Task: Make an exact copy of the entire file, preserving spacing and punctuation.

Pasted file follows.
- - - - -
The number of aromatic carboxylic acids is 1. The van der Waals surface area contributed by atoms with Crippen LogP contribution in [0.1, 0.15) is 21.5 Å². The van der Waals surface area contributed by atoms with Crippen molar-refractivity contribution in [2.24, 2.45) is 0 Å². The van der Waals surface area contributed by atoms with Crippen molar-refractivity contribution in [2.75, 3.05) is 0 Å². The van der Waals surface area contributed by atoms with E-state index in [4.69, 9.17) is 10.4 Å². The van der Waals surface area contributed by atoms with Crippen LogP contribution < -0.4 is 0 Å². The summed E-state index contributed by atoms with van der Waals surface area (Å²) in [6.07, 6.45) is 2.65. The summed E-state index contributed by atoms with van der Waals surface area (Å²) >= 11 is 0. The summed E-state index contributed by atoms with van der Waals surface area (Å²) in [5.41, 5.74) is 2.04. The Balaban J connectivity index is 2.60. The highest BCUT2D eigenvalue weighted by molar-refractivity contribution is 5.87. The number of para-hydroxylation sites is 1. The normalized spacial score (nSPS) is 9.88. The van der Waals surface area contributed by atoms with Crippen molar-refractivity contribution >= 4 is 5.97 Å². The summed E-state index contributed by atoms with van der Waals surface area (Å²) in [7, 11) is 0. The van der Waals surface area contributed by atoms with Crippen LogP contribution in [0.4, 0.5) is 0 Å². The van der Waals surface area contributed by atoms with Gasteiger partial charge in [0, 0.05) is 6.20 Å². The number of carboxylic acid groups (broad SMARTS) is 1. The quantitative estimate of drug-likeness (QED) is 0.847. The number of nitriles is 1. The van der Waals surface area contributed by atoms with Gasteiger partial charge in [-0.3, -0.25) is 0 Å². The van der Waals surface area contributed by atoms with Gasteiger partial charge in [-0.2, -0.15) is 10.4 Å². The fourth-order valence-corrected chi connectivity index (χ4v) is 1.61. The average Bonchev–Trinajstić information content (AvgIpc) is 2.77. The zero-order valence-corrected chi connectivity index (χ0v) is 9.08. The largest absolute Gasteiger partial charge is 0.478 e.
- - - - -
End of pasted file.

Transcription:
The number of aromatic carboxylic acids is 1. The van der Waals surface area contributed by atoms with Crippen LogP contribution in [0.1, 0.15) is 21.5 Å². The van der Waals surface area contributed by atoms with Crippen molar-refractivity contribution in [2.24, 2.45) is 0 Å². The van der Waals surface area contributed by atoms with Crippen molar-refractivity contribution in [2.75, 3.05) is 0 Å². The van der Waals surface area contributed by atoms with E-state index in [4.69, 9.17) is 10.4 Å². The van der Waals surface area contributed by atoms with Crippen LogP contribution < -0.4 is 0 Å². The summed E-state index contributed by atoms with van der Waals surface area (Å²) in [6.07, 6.45) is 2.65. The summed E-state index contributed by atoms with van der Waals surface area (Å²) >= 11 is 0. The summed E-state index contributed by atoms with van der Waals surface area (Å²) in [5.41, 5.74) is 2.04. The Balaban J connectivity index is 2.60. The highest BCUT2D eigenvalue weighted by molar-refractivity contribution is 5.87. The number of para-hydroxylation sites is 1. The normalized spacial score (nSPS) is 9.88. The van der Waals surface area contributed by atoms with Crippen molar-refractivity contribution >= 4 is 5.97 Å². The summed E-state index contributed by atoms with van der Waals surface area (Å²) in [7, 11) is 0. The van der Waals surface area contributed by atoms with Crippen LogP contribution in [0.4, 0.5) is 0 Å². The van der Waals surface area contributed by atoms with Gasteiger partial charge in [0, 0.05) is 6.20 Å². The number of carboxylic acid groups (broad SMARTS) is 1. The quantitative estimate of drug-likeness (QED) is 0.847. The number of nitriles is 1. The van der Waals surface area contributed by atoms with Gasteiger partial charge in [-0.3, -0.25) is 0 Å². The van der Waals surface area contributed by atoms with Gasteiger partial charge in [-0.2, -0.15) is 10.4 Å². The fourth-order valence-corrected chi connectivity index (χ4v) is 1.61. The average Bonchev–Trinajstić information content (AvgIpc) is 2.77. The zero-order valence-corrected chi connectivity index (χ0v) is 9.08. The largest absolute Gasteiger partial charge is 0.478 e.